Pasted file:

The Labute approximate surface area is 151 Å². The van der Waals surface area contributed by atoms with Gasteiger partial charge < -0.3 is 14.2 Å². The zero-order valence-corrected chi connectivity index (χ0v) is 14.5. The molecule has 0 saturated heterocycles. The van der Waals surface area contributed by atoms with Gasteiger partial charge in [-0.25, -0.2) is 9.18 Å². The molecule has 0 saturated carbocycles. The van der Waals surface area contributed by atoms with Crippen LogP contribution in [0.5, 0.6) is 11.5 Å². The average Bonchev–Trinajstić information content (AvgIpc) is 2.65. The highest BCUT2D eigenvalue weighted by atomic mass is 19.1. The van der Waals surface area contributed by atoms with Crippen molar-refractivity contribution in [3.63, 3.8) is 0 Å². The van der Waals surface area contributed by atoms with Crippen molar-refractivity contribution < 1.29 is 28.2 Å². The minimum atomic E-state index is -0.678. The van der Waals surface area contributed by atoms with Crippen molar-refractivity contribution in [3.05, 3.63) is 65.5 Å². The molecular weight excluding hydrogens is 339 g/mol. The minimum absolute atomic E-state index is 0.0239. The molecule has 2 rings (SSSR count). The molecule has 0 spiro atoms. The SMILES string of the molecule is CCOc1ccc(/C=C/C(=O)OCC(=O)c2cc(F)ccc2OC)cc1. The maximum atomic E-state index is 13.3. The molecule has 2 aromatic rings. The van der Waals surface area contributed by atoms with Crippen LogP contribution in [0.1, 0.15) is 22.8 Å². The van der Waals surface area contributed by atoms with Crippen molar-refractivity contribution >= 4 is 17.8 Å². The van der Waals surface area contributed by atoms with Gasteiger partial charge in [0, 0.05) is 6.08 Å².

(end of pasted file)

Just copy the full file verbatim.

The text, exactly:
The Labute approximate surface area is 151 Å². The van der Waals surface area contributed by atoms with Gasteiger partial charge < -0.3 is 14.2 Å². The zero-order valence-corrected chi connectivity index (χ0v) is 14.5. The molecule has 0 saturated heterocycles. The van der Waals surface area contributed by atoms with Gasteiger partial charge in [-0.25, -0.2) is 9.18 Å². The molecule has 0 saturated carbocycles. The van der Waals surface area contributed by atoms with Crippen LogP contribution in [0.5, 0.6) is 11.5 Å². The average Bonchev–Trinajstić information content (AvgIpc) is 2.65. The highest BCUT2D eigenvalue weighted by atomic mass is 19.1. The van der Waals surface area contributed by atoms with Crippen molar-refractivity contribution in [3.63, 3.8) is 0 Å². The van der Waals surface area contributed by atoms with Crippen molar-refractivity contribution < 1.29 is 28.2 Å². The minimum atomic E-state index is -0.678. The van der Waals surface area contributed by atoms with Crippen molar-refractivity contribution in [3.05, 3.63) is 65.5 Å². The molecular weight excluding hydrogens is 339 g/mol. The minimum absolute atomic E-state index is 0.0239. The molecule has 2 rings (SSSR count). The molecule has 0 spiro atoms. The SMILES string of the molecule is CCOc1ccc(/C=C/C(=O)OCC(=O)c2cc(F)ccc2OC)cc1. The maximum atomic E-state index is 13.3. The molecule has 2 aromatic rings. The van der Waals surface area contributed by atoms with Crippen LogP contribution in [0.1, 0.15) is 22.8 Å². The van der Waals surface area contributed by atoms with Crippen molar-refractivity contribution >= 4 is 17.8 Å². The van der Waals surface area contributed by atoms with Gasteiger partial charge in [0, 0.05) is 6.08 Å².